Gudas will avoid supplemental discipline for his hit along the boards on Vesey, the highly hyped Rangers rookie, in a preseason game on Monday night. Gudas was given five minutes for boarding and a game misconduct, along with five minutes for fighting defenseman Dylan McIlrath afterwards.
Vesey stayed in the game, and scored the game-tying goal in the third period for the Rangers, who eventually lost to the Flyers in overtime.
Gudas has been suspended before, and the potential was there for some message-sending from the NHL in the preseason, having already suspended Niklas Hjalmarsson and Andrew Shaw and with a hearing for Tanner Pearson upcoming. In fact, that’s why we expected he would be suspended: As a preseason alarm clock for hitters. The Department of Player Safety has rolled like this before.
But ultimately, the NHL believed the fault fell to Vesey for the hit, because “turning just prior to contact” is one of those “get out of a hearing free” cards for the Department of Player Safety.
Check out the 6:30 mark of this video for examples of “turning just prior to contact.”
Again, you come back to the mission of the Department of Player Safety, as spelled out by Brendan Shanahan upon its founding: Get dangerous hits out of the game and punish the repeat offenders.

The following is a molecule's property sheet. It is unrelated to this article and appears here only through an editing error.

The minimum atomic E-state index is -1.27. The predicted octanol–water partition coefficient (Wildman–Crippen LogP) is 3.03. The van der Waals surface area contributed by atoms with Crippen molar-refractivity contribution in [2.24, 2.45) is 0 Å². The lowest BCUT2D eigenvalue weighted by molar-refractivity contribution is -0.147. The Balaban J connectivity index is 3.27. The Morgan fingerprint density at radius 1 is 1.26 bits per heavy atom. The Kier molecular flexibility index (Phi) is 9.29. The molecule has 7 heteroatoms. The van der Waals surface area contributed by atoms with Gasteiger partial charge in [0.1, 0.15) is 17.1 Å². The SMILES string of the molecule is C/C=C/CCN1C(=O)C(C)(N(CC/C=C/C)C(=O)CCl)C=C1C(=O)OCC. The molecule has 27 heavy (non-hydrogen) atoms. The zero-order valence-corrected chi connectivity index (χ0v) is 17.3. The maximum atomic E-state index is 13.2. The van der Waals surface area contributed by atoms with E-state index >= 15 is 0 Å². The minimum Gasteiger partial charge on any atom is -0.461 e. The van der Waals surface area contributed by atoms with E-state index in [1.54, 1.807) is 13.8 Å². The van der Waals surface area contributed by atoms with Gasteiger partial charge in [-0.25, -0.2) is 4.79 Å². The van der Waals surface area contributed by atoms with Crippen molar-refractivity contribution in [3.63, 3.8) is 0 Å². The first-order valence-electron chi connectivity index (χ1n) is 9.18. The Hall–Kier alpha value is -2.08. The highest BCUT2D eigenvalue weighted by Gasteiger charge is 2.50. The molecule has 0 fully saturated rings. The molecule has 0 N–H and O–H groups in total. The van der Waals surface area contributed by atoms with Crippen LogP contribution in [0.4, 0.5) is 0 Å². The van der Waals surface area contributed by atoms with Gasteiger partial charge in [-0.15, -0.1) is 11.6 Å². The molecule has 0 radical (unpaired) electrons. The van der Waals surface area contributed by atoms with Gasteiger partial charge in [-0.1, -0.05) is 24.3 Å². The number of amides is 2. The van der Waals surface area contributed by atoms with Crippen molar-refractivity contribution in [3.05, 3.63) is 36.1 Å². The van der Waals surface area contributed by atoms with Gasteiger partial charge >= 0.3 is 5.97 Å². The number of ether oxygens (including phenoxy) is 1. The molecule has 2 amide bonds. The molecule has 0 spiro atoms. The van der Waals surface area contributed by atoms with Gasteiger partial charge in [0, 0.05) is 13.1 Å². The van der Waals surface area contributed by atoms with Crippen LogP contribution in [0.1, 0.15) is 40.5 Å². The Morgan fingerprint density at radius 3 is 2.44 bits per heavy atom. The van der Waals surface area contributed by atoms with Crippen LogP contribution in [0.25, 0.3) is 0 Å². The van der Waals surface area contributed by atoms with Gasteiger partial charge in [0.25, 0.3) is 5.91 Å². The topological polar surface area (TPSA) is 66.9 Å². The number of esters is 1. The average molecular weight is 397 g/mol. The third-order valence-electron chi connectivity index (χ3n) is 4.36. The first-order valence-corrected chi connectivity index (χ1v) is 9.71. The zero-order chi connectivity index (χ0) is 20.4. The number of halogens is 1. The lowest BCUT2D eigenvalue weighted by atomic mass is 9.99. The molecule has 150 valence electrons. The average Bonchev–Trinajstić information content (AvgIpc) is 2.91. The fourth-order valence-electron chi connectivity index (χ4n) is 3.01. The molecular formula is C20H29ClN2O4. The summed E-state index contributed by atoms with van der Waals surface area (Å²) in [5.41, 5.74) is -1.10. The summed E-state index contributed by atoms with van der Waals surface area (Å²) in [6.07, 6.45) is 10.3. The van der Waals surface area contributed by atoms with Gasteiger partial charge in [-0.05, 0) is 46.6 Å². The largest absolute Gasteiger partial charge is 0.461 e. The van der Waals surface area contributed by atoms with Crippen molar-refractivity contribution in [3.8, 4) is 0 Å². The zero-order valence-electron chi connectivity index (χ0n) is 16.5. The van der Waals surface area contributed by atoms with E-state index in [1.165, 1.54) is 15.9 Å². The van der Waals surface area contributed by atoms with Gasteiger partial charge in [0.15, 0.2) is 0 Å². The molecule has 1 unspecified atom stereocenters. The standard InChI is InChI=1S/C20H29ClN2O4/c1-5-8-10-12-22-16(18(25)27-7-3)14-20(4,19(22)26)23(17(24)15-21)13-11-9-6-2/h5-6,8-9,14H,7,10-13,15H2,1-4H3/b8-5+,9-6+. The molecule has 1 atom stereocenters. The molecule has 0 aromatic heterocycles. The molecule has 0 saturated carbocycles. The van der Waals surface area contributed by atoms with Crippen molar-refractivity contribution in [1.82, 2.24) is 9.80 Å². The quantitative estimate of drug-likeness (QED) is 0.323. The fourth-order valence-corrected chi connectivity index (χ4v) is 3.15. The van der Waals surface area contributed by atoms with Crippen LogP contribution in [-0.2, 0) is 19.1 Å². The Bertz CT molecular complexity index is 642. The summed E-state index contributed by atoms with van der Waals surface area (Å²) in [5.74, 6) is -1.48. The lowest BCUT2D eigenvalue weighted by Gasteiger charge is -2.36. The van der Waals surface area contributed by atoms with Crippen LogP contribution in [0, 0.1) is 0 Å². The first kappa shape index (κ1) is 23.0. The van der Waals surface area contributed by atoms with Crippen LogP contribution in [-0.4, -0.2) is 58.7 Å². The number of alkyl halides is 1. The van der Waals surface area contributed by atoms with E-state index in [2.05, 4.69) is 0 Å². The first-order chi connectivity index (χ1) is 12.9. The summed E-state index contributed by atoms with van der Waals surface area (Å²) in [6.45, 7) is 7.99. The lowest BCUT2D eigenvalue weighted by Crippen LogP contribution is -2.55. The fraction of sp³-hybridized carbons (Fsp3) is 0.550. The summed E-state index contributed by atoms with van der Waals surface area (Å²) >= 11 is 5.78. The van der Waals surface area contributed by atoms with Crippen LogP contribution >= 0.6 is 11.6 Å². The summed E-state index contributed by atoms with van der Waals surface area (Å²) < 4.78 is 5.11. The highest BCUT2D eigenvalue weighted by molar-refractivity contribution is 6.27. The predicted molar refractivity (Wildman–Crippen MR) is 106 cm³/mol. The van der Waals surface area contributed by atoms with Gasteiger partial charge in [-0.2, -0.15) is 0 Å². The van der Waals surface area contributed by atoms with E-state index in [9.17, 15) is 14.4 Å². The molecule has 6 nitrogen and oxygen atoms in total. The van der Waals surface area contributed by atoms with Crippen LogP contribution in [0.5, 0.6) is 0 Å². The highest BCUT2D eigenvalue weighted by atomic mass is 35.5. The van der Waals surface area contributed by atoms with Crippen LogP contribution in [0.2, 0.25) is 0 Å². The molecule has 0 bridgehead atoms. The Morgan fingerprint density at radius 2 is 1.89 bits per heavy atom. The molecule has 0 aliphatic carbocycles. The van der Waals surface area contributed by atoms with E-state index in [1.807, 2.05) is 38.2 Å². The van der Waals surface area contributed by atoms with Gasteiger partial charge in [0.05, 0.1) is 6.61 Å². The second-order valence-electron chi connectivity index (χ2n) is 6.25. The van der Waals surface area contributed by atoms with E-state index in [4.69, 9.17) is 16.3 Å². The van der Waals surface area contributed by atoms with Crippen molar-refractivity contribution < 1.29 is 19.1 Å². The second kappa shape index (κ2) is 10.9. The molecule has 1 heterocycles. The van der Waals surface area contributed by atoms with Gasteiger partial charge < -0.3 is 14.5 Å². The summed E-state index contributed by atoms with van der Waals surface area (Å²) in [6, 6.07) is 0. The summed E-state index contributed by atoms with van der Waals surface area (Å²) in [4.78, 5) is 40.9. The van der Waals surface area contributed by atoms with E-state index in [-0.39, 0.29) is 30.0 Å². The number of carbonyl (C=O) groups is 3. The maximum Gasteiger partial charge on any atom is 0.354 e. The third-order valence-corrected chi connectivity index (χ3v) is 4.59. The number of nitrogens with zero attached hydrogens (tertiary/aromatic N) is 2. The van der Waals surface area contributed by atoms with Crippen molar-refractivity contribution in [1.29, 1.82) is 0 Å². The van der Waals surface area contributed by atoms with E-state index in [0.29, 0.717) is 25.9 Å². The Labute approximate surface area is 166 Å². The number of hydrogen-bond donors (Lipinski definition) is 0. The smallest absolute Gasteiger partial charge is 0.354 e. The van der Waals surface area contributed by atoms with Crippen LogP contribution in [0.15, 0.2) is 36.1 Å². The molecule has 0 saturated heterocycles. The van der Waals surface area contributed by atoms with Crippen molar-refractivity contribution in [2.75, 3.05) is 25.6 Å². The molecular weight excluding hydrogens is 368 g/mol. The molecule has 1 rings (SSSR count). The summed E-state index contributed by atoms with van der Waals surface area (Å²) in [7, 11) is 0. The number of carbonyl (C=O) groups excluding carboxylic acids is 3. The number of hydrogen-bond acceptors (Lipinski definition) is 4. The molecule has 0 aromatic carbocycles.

Gudas crosses the line with frequency, but no one will dispute that’s a penalty. But when it comes to supplemental discipline, the fact that Vesey turned prior to the hit all but exonerates him in the eyes of the NHL.
Honestly, the message sent by not suspending him may speak louder than if they had: Not every boarding penalty leads to suspension, and there’s a responsibility on the player being hit for the outcome of the play – and, in the end, whether that play rises to the level of suspension.
What do you really want out of the game: This amateur hour move along the boards by Vesey that’s going to put him on a stretcher one day, or Gudas delivering this hit?
There’s a ton of outrage over this decision, but based on how the Department has previously established its stance on turning prior to the hit, they got this one right.